I’ve recently written a paper about the relationship of children with their parents in literature. Authors so often use that relationship as some type of metaphor or symbol in their writing because it’s just so unique. There truly is no other type of relationship like it in the world. When I sit down and think that I am made up of two different people who love one another unconditionally and have spent my whole life trying to give me the best, I am overwhelmed and amazed.
In my paper, I talk about how distinguishing traits that are shared between parent and child are quite often a topic of discussion. People talk from the shape of eyes, hair color, gait, height, all the way to shoe size. It started to make me think about the distinguishing traits that I share with my parents. I have my father’s blond hair, my mother’s lips, and I’m tall like the both of them. But the next thing that I noticed scared me. I have my mother’s hands.
No, not the “Oh, God. I’m turning into my mother” scare, but something completely different. You see, I can remember my mother’s hand being there throughout my entire life. I reached for it on my first day of kindergarten, it aided me to sleep by tickling my arm, it high-fived me after every sporting event, and even spanked my butt when I needed it. I’ve memorized every line in it as I’ve gazed at her wedding ring that she proudly wears. My mother’s small hand is wrinkled around the knuckles and has long skinny fingers that have pointed me in the right direction many times. You see, I’m not scared because of how they look, they’re beautiful hands. I’m scared because everything she’s put her hand to, she’s done with her whole heart. And now I have them. Do you see my fear?
She’s stocked shelves at K-mart with those hands to put herself through college. She’s climbed tall towers at the Lima Refinery with those hands to put my dad through law school. She’s wiped tears and butts of her four children with those hands. She’s worked through 24 years of marriage with those hands and wore her symbol of infinite love on her left hand flawlessly. And, most importantly to me, she’s been an outstanding mother with those hands. And now I have them. Do you see my fear?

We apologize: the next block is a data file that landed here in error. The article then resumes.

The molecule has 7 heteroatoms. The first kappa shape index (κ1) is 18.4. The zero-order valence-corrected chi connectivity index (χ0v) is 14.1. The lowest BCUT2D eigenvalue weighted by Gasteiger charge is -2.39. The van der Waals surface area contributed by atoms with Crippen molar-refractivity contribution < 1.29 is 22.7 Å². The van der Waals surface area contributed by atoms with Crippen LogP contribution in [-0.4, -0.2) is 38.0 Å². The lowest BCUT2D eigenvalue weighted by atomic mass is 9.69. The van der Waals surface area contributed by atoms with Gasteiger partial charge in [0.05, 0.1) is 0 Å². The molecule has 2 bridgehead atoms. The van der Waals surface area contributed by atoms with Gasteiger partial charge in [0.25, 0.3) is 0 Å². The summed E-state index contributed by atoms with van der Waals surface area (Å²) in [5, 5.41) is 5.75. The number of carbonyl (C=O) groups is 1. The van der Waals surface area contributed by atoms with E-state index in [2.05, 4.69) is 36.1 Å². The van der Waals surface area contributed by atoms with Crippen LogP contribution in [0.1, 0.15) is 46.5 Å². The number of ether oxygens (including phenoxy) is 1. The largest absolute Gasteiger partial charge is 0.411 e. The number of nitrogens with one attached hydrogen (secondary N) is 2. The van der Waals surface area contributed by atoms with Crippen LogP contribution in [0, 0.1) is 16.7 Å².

After I get a kill in a volleyball game, I look down and see my mother’s hand. When I’m holding and reading my favorite book, I see my mother’s hand. When I’m writing a lesson plan for school, I look down and see my mother’s hand. I know I’ll feel the same when I get married and look down at my ring. I know I’ll feel the same when a doctor hands me my first baby. To me, there is nothing greater of a reminder and motivator to do my absolute best at what I put my hand to because my mother sure has.
I know she will smile and tell me that my hands are all mine, and literally she will be right. But, symbolically she will be wrong. She gave me her hands and I am so proud to have them. I pray that I can live up to the hype of my mother’s hands in my future marriage, motherhood, English classroom, and life. It is such an honor to play, work, and do great things with something my mom gave me. I know I will make mistakes with them, but it eases my fear to know that because my mother has also taught me all about life with those hands, I’ll be alright. I hope at the end of the day, when comparing my hand to my mother’s, she will be proud.
Ecclesiastes 9:10: “Whatsoever thy hand findeth to do, do it with thy might;”